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Ecuador - Combined sixth and seventh periodic reports of States parties [2007] UNCEDAWSPR 2; CEDAW/C/ECU/7 (2 March 2007)

Committee on the Elimination of Discrimination

against Women

Consideration of reports submitted by States parties

under article 18 of the Convention on the Elimination

of All Forms of Discrimination against Women

Combined sixth and seventh periodic reports of States parties

* The present report is being issued without formal editing.

For the initial report submitted by the Government of Ecuador, see CEDAW/C/5/Add.23 which was considered by the Committee at its fifth session. For the second periodic report, see CEDAW/C/13/Add.3 which was considered by the Committee at its thirteenth session. For the third periodic report, see CEDAW/C/ECU/3 which was considered by the Committee at its thirteenth session. For the combined fourth and fifth periodic report, see CEDAW/C/ECU/4-5 which was considered by the Committee at its twenty-ninth session.


Combined sixth and seventh periodic reports[1] of Ecuador in implementation of the Convention on the Elimination of All

Forms of Discrimination against Women — CEDAW, 1998-2006

Quito, December 2006

Working Group on Women’s Human Rights of the Committee

for Public Coordination of Human Rights of Ecuador

Public institutions

Congressional Commission on Women and the Family

Council for Development of the Nationalities and Peoples of Ecuador — CODENPE

Afro-Ecuadorian Peoples Development Council — CODAE

National Council on Disabilities — CONADIS

National Council for Women — CONAMU

National Directorate for Gender of the Ministry of the Interior

National Women’s Unit of the Office of the Public Defender

National Statistics and Census Institute — INEC

Ministry of the Environment

Ministry of Social Welfare

Ministry of Economics and Finance

Ministry of Education

Ministry of the Interior

Ministry of Foreign Affairs

Ministry of Public Health

Ministry of Labour and Employment

Office for the Defense of Women’s Rights of the National Police — ODMU

PLANESA Programme — Ministry of Education

Technical Secretariat of the Social Front

Constitutional Court

Supreme Electoral Tribunal

Gender and Youth Unit of the Ministry of Labour and Employment

Free Maternity and Child Care Act Implementation Unit

Civil society organizations

Association of Provincial Councillors of Ecuador — ACOPE

Ecuadorian Association of Municipalities — AME

Centre for Multidisciplinary Studies and Research of Ecuador — CEIME

Ecuadorian Centre for the Promotion and Advancement of Women — CEPAM

Latin American and Caribbean Committee for the Defense of Women’s Rights — Ecuador Chapter/CLADEM

Consortium of Provincial Councils of Ecuador — CONCOPE

National Indigenous Women’s Council of Ecuador

Coordinator for Women’s Policy

Coordinator for Youth Policy

National Women’s Forum

Equity Foundation


Part I
Statistical information
A. General political and economic overview
B. The current situation of women in figures
Part II
Implementation of the Convention on the Elimination of All Forms of Discrimination against Women
Part III
Remaining challenges


1. The State of Ecuador is pleased to submit to the Committee on the Elimination of Discrimination against Women its sixth and seventh combined periodic reports, in accordance with the recommendation made in paragraph 41 of the document (see A/58/38, Part II, sect. B, paras. 282-336) of 18 July 2003, which contains the concluding comments of the Committee on the fourth and fifth combined periodic reports of Ecuador considered at its twenty-ninth session. The Committee’s observations were widely disseminated by the Committee for Public Coordination of Human Rights of the Ministry of Foreign Affairs, among State institutions and civil society organizations, through workshops for discussion and on the Ministry’s web page:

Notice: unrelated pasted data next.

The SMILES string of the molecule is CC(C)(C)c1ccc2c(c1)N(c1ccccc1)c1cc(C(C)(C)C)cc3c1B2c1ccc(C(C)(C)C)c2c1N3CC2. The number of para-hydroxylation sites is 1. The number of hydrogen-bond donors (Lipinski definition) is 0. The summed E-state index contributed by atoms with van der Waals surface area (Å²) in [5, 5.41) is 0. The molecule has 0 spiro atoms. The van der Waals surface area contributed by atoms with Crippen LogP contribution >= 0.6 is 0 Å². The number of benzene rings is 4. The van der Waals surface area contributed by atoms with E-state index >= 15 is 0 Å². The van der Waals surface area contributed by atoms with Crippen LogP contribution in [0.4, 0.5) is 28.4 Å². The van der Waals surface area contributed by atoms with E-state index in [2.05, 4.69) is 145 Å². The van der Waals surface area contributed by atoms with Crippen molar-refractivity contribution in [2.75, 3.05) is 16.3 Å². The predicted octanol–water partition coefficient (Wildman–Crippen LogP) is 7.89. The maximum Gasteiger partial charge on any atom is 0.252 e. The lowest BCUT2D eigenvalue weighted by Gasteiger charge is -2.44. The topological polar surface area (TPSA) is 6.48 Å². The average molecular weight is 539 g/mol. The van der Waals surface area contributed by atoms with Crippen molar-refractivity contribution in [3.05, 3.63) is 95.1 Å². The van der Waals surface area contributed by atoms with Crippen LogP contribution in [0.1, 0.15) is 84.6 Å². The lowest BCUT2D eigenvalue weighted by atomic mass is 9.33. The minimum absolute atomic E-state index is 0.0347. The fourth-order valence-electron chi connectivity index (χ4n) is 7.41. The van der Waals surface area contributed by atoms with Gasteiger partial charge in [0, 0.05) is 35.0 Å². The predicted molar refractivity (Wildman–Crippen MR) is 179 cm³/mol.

2. The reports were drafted in accordance with article 18 of the Convention on the Elimination of All Forms of Discrimination against Women (known by its English acronym CEDAW), signed by the Government of Ecuador on 17 July 1980 and ratified on 19 October 1981, and on the basis of the Committee Guidelines for the Drafting of Periodic Reports (HRI/GEN/2/Rev.1/Add.2). For the first time, women’s organizations which are members of the Working Group on Women’s Rights, established under the Committee for Public Coordination of Human Rights beginning in 2003, contributed to the drafting of the report. The reports will be made available to the public on the website mentioned in the previous paragraph.

3. The first part of this report presents statistical information on the situation of women in the country, with data disaggregated by gender, age and ethnicity, thereby addressing the Committee’s recommendation made in paragraphs 36 and 37 of its concluding comments.

4. The second part describes the actions the Government of Ecuador has taken to incorporate a gender perspective into public policy during the period 1998-2006, in particular relating to the management of the National Council for Women, by Constitutional mandate the governing body for policies on the promotion and protection of women’s human rights and gender equality in Ecuador. Information is also included on measures taken by the various public sector ministries and institutions, and, to a lesser degree, because of space limitations and the nature of the report, information from other private organizations that help to improve living conditions for women.

5. The final part describes the principal remaining challenges that the Ecuadorian Government faces as a whole in order to make progress in the fulfilment of the commitments contained in the Convention.